Baylor Rapes


When I attended Baylor University at the end of the 1990s the traditional means of communicating pride or announcements for the school was to purchase boxes of simple white chalk and run all over campus to spread the news via sidewalk. There was fierce competition for the most visible spots. The artwork was often crude, but if one was clever then surely the attention would be garnered and people would show-up for the music festival, sporting event, or student body election.

I share this quaint story to follow this picture, because there are many traditions at Baylor, although not chalking, that need to change. In my opinion, the most important of these is a modern, conservative, Christian environment of protectionism that would rather duck and cover and “pray away” issues, than face-up and address them in charismatic, transparent, or proactive ways.

Recently, my beloved alma mater has come under fire for its lack of adequate, or even any real attention paid to multiple reports from victims of rape on campus – all women – whose voices have been tamped down while the university administration works with a third party law firm to apparently determine a course forward. The administrative side of my head has compassion and sympathy for the fact that the University faces such a complex problem. I, too, would want to gather more information and make informed decisions. But, I do not have patience for the style, tone, or timeframe with which the University has selected to express their position. In long emails and brisk “no comments” to the media and Baylor family, President Ken Starr has essentially said, “Dude, we know that there’s a problem, but we’re getting to it.” [Paraphrasing]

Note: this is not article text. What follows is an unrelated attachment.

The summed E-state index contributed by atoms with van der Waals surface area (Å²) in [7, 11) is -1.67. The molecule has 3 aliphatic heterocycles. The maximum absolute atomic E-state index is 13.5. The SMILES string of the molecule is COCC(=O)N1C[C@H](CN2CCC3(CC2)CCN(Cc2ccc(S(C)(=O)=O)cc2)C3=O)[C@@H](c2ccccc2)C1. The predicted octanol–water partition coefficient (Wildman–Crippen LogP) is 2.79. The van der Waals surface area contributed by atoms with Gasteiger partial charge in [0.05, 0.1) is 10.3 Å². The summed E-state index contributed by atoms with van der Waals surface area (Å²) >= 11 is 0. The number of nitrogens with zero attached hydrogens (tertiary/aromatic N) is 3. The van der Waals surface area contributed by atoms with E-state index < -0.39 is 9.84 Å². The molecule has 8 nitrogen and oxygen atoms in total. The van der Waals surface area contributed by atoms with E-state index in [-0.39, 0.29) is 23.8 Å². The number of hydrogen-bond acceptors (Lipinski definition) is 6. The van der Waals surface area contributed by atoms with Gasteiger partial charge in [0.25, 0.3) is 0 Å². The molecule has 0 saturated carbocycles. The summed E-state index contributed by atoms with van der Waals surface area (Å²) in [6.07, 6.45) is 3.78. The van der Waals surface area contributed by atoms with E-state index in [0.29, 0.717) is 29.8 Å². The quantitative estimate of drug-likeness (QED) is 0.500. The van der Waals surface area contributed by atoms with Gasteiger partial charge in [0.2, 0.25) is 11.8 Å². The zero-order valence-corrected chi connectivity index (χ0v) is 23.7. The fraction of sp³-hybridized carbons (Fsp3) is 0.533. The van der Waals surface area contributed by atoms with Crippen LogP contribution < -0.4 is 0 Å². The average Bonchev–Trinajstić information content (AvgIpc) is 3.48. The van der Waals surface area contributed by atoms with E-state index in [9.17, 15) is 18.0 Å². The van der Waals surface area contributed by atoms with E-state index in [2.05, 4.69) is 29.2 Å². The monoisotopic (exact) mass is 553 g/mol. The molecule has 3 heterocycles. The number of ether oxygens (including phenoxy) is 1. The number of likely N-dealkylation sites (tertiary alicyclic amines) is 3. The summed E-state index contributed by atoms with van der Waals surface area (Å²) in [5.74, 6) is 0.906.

Just yesterday the AP reported that the State of Texas is going to allow Baylor to continue its campaign of secrecy surrounding the apparent investigation that it is either now or intending to pursue. Unfortunately, for the image of Baylor this is not an isolated method of handling “problems”. The most classic case being the active cover-up of a student murder by his fellow star basketball player (look it up). That sad choice by the University resulted in so much pain and suffering, and the termination of a several administrators, including the President. Despite such an obvious lesson, Baylor continues to believe that its own righteousness far outweighs public and transparent justice, and has repeated this policy of denying and ignoring human dignity when it comes to numerous issues, especially for students and the Waco, Texas community in which it is situated.

The real questions at stake for me as a burgeoning Christian minister, and a member of the Baylor Christian family, of course, is “is this Christian”? How are women served by such pretentious and minimized efforts to not only identify what has happened, but to commit to and then live into changing a traditional culture? Where is the justice? These are question for another time and place. But, unlike the chalked sidewalks of the Baylor campus, they cannot, nor will they be, washed away.


Inclusion: hope